Does a vesting tentative map lock in only local laws, or does it vest state and federal laws as well? Charles A. Pratt Construction Co., Inc. v. California Coastal Commission, — Cal.Rptr.3d —, 2008 WL 1976615, Cal.App. 2 Dist., May 8, 2008, held that a vesting tentative map does not lock in state or federal laws, regulations or policies. In reaching its decision, the court also held that a project denied on the grounds that the water supply is insufficient is not a taking.
In 1973, San Luis Obispo County (“County”) approved Charles A. Pratt Construction Co., Inc.’s (“Pratt”) tentative map for Phase I and II. Phase I was a 25-acre parcel; Phase II was an 81-acre parcel.
The County denied the final map for Phase I. The County found that Pratt had no vested right to the subdivision but had a vested right to complete the offsite improvements because of the substantial investment Pratt had made for those improvements.
In 1982, the Court of Appeal ruled that Pratt did not have a vested right to the tentative map because Pratt failed to satisfy the map conditions. Nevertheless, the court held that because Pratt was allowed to complete the offsite improvements, Pratt could complete the subdivision.
In 1985, Pratt submitted a new vesting tentative map that contemplated the subdivision of Phase I into 40 lots with a remainder parcel of 81 acres (Phase II). The County approved the application, and the final map was recorded in 1989.
In 1990, Pratt applied for a new vesting tentative map for Phase II, plus an additional 40 acres for open space. The County approved the map in 1999.
On appeal to the California Coastal Commission (“Commission”), the Commission rejected Pratt’s vested rights claim to Phase II and denied the coastal development permit.
The trial court upheld the Commission and dismissed Pratt’s taking claim.
The Court of Appeal upheld the trial court. The Court of Appeal held that a vesting tentative map does not lock in state or federal laws, regulations or policies. The court explained that Government Code § 66498.1(b) provides that approval of a vesting tentative map confers a vested right to proceed in accordance with the regulations, policies and standards in effect when the tentative map application was complete. But Government Code § 66498.6(b) reveals that such vesting applies only to the regulations, policies and standards imposed at the local level. The court suggested that local agencies do not even have the discretion to lock in state or federal laws, regulations, or policies, even if they want to.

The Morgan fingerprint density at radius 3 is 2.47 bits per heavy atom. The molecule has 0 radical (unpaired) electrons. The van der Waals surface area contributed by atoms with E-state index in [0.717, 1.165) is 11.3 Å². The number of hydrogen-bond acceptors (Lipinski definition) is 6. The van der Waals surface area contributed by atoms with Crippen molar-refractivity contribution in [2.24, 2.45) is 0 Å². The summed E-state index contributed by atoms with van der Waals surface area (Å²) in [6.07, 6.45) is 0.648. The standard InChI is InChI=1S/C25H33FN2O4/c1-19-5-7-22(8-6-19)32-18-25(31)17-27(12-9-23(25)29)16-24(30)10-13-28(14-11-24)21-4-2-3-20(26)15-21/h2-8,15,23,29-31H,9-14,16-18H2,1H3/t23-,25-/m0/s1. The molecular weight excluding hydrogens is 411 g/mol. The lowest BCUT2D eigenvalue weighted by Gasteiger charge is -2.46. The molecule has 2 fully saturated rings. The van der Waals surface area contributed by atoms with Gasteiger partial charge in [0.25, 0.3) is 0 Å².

Next, the court determined that Pratt’s takings claim was not ripe. The court recited the familiar rule that a takings claim is not ripe if the applicant never submitted a proposal that contemplates a reduction in the size, scope, configuration or density of the project. Here, Pratt never submitted such a proposal. The Commission decided only that a 41-unit subdivision would be inappropriate. The Commission did not decide that a less intense project could never be approved. While Pratt had been trying to develop the property since 1973, this was the first time that the Commission had reviewed the project, the court stressed.
Finally, the court examined the merits of Pratt’s takings claim, even though the claim was not ripe. The court announced that a project denied on the grounds that the water supply is insufficient is not a taking. Although a government regulation may not deprive property of economically viable use, here it was really the lack of water, not a regulation, which prevented the property from enjoying economically viable use, the court concluded.